3. Get more fresh air

One of the perks of living and working indoors is being able to enjoy air conditioning. However, the air indoors, especially when it is recirculated in a closed system, as occurs with air conditioning, can be 100 times more polluted that what is outdoors (Source:  NAIJ). Hence, prolonged exposure to poor indoor air can lead to respiratory-related diseases. Additionally, in the short term, headaches and dizziness, nausea (feeling sick), fatigue (extreme tiredness), shortness of breath or chest tightness, eye and throat irritation, and irritated, blocked or runny nose, are just a few of the ailments that can be experienced when the indoor air quality is poor (Source:  National Health Service).

One of the best remedy to reduce the effects of poor indoor air quality, is to get more fresh air. If possible, open a window, or go outside regularly for a walk.  

4. Give your eyes a break

For those of us who are proud that we can work on our computing devices for hours at a time without a break, this point is for you. Prolonged staring at your computer screen can cause eye strain, which includes symptoms such as eyes burning, neck aching, vision blurring, and head throbbing.  

A number of external improvements can be made, such as tweaking the lighting, adjusting the position of the monitor relative to your eyes, or purchasing specialised eye glasses made for staring at monitors. However, while those options may help, it is also important to incorporate breaks into your schedule. A good practice that could be considered is for every 20 minutes of staring at the screen, find an object about 20 feet (6 or 7 metres) away , and stare at it for 20 seconds (Source: Digital Inspiration).

5. Get more rest

Finally, and noting that most of us tend to have long and stress-filled days, it is vital that we get adequate sleep. According to the National Sleep Foundation (United States), adults require between seven and nine hours of sleep.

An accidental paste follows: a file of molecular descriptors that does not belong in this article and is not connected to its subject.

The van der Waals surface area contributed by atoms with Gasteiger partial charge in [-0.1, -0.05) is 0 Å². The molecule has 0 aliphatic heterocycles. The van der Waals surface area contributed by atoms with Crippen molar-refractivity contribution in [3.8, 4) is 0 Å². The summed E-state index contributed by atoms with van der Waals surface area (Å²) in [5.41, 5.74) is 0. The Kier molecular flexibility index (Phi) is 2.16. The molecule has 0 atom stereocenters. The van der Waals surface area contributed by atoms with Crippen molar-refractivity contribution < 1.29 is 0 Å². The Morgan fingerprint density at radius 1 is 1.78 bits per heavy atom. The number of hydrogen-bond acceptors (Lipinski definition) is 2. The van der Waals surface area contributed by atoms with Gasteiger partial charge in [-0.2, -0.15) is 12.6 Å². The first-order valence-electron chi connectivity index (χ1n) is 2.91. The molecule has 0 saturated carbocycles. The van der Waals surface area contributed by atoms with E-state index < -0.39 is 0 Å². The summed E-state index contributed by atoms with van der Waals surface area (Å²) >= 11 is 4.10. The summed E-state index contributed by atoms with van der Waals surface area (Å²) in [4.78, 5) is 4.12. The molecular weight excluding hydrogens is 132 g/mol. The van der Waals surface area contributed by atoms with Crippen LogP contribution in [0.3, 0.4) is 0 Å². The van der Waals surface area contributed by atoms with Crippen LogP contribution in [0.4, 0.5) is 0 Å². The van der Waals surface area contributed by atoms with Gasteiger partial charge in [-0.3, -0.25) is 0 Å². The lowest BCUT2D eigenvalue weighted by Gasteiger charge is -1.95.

While many of us may pride ourselves on being able to function on less than six hours of sleep, over time one might experience problems including  forgetfulness, poor concentration, mood fluctuations, weight gain and reduced immunity. Further, shorter sleep cycles suggest that we are not getting enough slow-wave deep sleep, which is the most restorative  on the body.

Thanks to our fast-paced lives, slowing down may be easier said than done. It thus takes commitment, discipline and practise to put the work and distractions aside and try to relax and sleep.


Image credit:  jasleen_kaur (flickr)


1 Comment

  • Great article!

    When I first saw the title I wondered any co-relationship with ICT. But it is in fact tightly linked to ICT.

    As pointed out, more of the ailments we are having these days are ultimately a consequence of the technology we have embraced.

    In our previous lives, when you want to apply for something you go to that place, physically fill in a form and possibly talk to a person. These three activities alone, have a positive contribution to our health. Today you just click away all these from the comfort of your couch.

    Yes, the article is ICT in the best form it is rarely imagined.